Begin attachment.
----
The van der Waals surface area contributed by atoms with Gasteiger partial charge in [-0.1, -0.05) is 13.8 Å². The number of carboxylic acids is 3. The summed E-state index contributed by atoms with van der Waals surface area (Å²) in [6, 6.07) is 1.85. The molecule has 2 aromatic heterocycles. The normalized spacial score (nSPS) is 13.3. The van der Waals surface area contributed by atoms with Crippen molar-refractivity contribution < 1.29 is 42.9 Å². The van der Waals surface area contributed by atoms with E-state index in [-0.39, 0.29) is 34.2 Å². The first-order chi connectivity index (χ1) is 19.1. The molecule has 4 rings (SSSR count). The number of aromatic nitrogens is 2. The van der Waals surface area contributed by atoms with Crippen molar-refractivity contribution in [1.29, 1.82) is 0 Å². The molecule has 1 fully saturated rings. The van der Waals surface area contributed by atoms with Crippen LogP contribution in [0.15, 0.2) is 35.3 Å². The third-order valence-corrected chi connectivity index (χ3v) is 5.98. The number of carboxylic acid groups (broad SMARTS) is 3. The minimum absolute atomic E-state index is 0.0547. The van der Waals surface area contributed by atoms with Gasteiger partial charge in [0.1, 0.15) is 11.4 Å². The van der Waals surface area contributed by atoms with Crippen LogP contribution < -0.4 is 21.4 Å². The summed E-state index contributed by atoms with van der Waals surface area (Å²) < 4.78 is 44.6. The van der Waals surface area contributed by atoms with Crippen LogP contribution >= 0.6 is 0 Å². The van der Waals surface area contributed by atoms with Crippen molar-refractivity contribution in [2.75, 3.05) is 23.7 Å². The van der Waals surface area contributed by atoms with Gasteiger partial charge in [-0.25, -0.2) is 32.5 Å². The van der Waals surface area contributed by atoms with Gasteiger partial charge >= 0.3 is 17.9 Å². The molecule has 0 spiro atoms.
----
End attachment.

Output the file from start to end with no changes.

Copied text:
The van der Waals surface area contributed by atoms with Gasteiger partial charge in [-0.1, -0.05) is 13.8 Å². The number of carboxylic acids is 3. The summed E-state index contributed by atoms with van der Waals surface area (Å²) in [6, 6.07) is 1.85. The molecule has 2 aromatic heterocycles. The normalized spacial score (nSPS) is 13.3. The van der Waals surface area contributed by atoms with Crippen molar-refractivity contribution < 1.29 is 42.9 Å². The van der Waals surface area contributed by atoms with E-state index in [-0.39, 0.29) is 34.2 Å². The first-order chi connectivity index (χ1) is 19.1. The molecule has 4 rings (SSSR count). The number of aromatic nitrogens is 2. The van der Waals surface area contributed by atoms with Crippen molar-refractivity contribution in [1.29, 1.82) is 0 Å². The molecule has 1 fully saturated rings. The van der Waals surface area contributed by atoms with Crippen LogP contribution in [0.15, 0.2) is 35.3 Å². The third-order valence-corrected chi connectivity index (χ3v) is 5.98. The number of carboxylic acid groups (broad SMARTS) is 3. The minimum absolute atomic E-state index is 0.0547. The van der Waals surface area contributed by atoms with Gasteiger partial charge in [0.1, 0.15) is 11.4 Å². The van der Waals surface area contributed by atoms with Crippen LogP contribution < -0.4 is 21.4 Å². The summed E-state index contributed by atoms with van der Waals surface area (Å²) < 4.78 is 44.6. The van der Waals surface area contributed by atoms with Crippen LogP contribution >= 0.6 is 0 Å². The van der Waals surface area contributed by atoms with Crippen molar-refractivity contribution in [2.75, 3.05) is 23.7 Å². The van der Waals surface area contributed by atoms with Gasteiger partial charge in [-0.25, -0.2) is 32.5 Å². The van der Waals surface area contributed by atoms with Gasteiger partial charge >= 0.3 is 17.9 Å². The molecule has 0 spiro atoms.